In one aspect of the present invention, a system is provided for independently controlling a temperature dependent component (via TCO) and a temperature independent component of an applied voltage, for plural operating modes of a non-volatile memory system. In one embodiment, the system may include a time multiplexing or an equivalent, which may be used to select input values in response to an operating mode of the non-volatile memory system, as described below.
To facilitate an understanding of the adaptive aspects of the present invention, the general architecture and operation of a non-volatile memory system is described. The specific architecture and operation of the adaptive aspects of the present invention are then described with reference to the general architecture.
Example of a Non-Volatile Memory System
Column control circuit 102 is connected to bit lines BLs of memory cell array 101 for reading data stored in memory cells M, for determining a state of memory cells M during a program operation, and for controlling potential levels of bit lines BLs to promote the programming or to inhibit the programming of memory cells M.
Row control circuit 103 is connected to word lines WLs to select one of word lines WLs, to apply read voltages, to apply pro-ram voltages combined with the bit line potential levels controlled by column control circuit 102, and to apply an erase voltage coupled with a voltage of a p-type region on which the memory cells M are formed. The C-source control circuit 104 controls a common source line (labeled as “C-source” in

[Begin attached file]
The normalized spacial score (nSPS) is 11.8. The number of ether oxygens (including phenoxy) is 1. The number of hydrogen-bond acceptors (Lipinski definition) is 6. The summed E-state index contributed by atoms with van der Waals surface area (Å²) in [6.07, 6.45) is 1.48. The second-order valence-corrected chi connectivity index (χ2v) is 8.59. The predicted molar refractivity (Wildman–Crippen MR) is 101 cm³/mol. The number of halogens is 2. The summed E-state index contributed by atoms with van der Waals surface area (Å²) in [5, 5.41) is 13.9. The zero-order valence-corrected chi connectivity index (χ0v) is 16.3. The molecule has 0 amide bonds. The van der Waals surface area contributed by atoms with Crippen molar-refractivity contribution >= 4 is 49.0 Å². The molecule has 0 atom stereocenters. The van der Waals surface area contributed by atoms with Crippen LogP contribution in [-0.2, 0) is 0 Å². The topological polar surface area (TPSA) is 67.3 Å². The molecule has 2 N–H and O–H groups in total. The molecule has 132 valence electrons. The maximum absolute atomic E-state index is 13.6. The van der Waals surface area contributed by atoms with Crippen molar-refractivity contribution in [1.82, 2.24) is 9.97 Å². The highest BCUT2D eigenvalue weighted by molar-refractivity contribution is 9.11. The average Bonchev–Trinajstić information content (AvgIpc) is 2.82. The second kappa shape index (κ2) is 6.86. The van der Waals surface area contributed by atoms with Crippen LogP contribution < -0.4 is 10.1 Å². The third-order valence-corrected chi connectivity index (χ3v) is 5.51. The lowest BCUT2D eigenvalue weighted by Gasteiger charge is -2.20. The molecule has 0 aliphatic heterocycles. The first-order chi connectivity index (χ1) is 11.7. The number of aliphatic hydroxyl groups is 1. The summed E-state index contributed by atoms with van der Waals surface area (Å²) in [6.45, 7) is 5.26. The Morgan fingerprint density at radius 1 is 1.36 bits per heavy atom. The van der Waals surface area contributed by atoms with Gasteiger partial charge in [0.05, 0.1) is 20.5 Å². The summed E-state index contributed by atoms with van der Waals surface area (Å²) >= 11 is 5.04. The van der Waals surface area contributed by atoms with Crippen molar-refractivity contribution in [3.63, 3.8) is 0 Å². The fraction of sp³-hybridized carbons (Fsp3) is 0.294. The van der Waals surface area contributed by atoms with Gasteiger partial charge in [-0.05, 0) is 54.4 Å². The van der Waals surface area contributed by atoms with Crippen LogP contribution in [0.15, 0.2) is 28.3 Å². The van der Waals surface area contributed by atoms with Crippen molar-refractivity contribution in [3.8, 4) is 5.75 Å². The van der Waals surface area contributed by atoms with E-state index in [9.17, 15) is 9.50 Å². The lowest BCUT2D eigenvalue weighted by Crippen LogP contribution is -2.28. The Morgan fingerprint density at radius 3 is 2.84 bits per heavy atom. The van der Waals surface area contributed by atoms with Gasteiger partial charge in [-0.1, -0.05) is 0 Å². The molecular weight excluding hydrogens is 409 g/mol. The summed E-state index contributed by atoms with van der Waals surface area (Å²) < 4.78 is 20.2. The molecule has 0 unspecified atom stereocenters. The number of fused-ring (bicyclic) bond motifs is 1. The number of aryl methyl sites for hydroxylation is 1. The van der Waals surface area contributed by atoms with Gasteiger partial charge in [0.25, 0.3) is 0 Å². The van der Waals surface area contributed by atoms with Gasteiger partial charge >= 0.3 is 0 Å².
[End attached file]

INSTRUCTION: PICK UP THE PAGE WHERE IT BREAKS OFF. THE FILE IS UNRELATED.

Data stored in memory cells M are read out by column control circuit 102 and are output to external I/O lines via an I/O line and a data input/output circuit (or buffer) 106. The external I/O lines are connected to a controller 110.
Program data to be stored in memory cells M are input to data input/output circuit 106 via the external I/O lines and transferred to column control circuit 102. Command data for controlling flash memory system 100 are input to a command interface (or circuit) 107 via external control lines connected with controller 110. Command data informs non-volatile memory system 100 of the operation requested. An input command is transferred to a state machine 108 that controls column control circuit 102, row control circuit 103, c-source control circuit 104, C-p-well control circuit 105 and data input/output circuit 106. State machine 108 can output a status of non-volatile memory system 100, such as READY/BUSY or PASS/FAIL signals (or commands).